I am just thrilled with it. Set up on arrival was great and the slightly smaller neck (than the 600) slides right into my hand.

    This is the first instrument I think I've ever gigged with without first changing the factory strings.

    The mandolins The Loar is bringing in are just great.

  12. #12

    Default Re: "The Loar" - Why can't I find any reviews on these mandolins?

    Dunno if maybe Paul or Robert could answer a couple of questions?

    Do the LM-400, 600 and 700 have recurve at the plate edges?

    Also, is the 400 actually intended to be a spec-for-spec A-style equivalent of the LM-700 F-style?

    Very intrigued by these mandolins...

    Thanks for any info.
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    Café habitué Paul Hostetter's Avatar
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    Default Re: "The Loar" - Why can't I find any reviews on these mandolins?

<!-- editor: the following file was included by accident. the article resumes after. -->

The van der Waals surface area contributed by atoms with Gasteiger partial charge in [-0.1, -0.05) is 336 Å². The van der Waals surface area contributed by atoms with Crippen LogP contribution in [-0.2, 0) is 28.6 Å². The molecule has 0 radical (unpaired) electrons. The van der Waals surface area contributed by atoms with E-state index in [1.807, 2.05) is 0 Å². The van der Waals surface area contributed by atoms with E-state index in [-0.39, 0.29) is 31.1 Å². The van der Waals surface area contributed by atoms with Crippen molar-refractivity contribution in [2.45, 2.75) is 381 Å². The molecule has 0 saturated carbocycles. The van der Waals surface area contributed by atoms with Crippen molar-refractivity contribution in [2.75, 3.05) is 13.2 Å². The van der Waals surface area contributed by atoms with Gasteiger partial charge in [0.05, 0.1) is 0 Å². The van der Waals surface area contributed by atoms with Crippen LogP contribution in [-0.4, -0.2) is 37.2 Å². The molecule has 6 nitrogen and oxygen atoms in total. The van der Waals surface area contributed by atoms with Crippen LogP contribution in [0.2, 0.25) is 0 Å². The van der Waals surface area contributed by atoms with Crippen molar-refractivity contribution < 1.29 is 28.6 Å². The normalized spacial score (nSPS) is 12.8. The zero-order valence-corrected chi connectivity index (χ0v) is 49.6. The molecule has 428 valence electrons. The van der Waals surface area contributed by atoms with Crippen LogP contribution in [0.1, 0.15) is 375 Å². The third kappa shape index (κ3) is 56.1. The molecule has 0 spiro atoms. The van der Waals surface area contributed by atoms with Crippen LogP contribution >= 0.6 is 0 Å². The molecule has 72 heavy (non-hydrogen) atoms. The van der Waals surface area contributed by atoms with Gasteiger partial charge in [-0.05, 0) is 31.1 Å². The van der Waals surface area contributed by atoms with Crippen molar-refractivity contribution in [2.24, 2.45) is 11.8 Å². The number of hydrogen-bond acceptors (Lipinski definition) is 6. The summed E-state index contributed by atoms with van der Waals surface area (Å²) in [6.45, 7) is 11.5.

Rick - you'll see some early specimens of the 600 and 700s that don't have much of a gutter, it's a detail I worked with them on. Current ones have a nice one.

    The 400 and the 700 are unbraced, but after that, they're not really spec-for-spec. The various models each have different decorative motifs. The 700 I'm looking at has a more-or-less traditional flowerpot on the headstock, the 400 has a fernesque motif. Details like this may change a bit.
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  14. #14

    Default Re: "The Loar" - Why can't I find any reviews on these mandolins?

    Quote Originally Posted by Rick Cadger View Post
    Do the LM-400, 600 and 700 have recurve at the plate edges?
    please, what's a recurve at the plate edge? ... what's a "gutter?"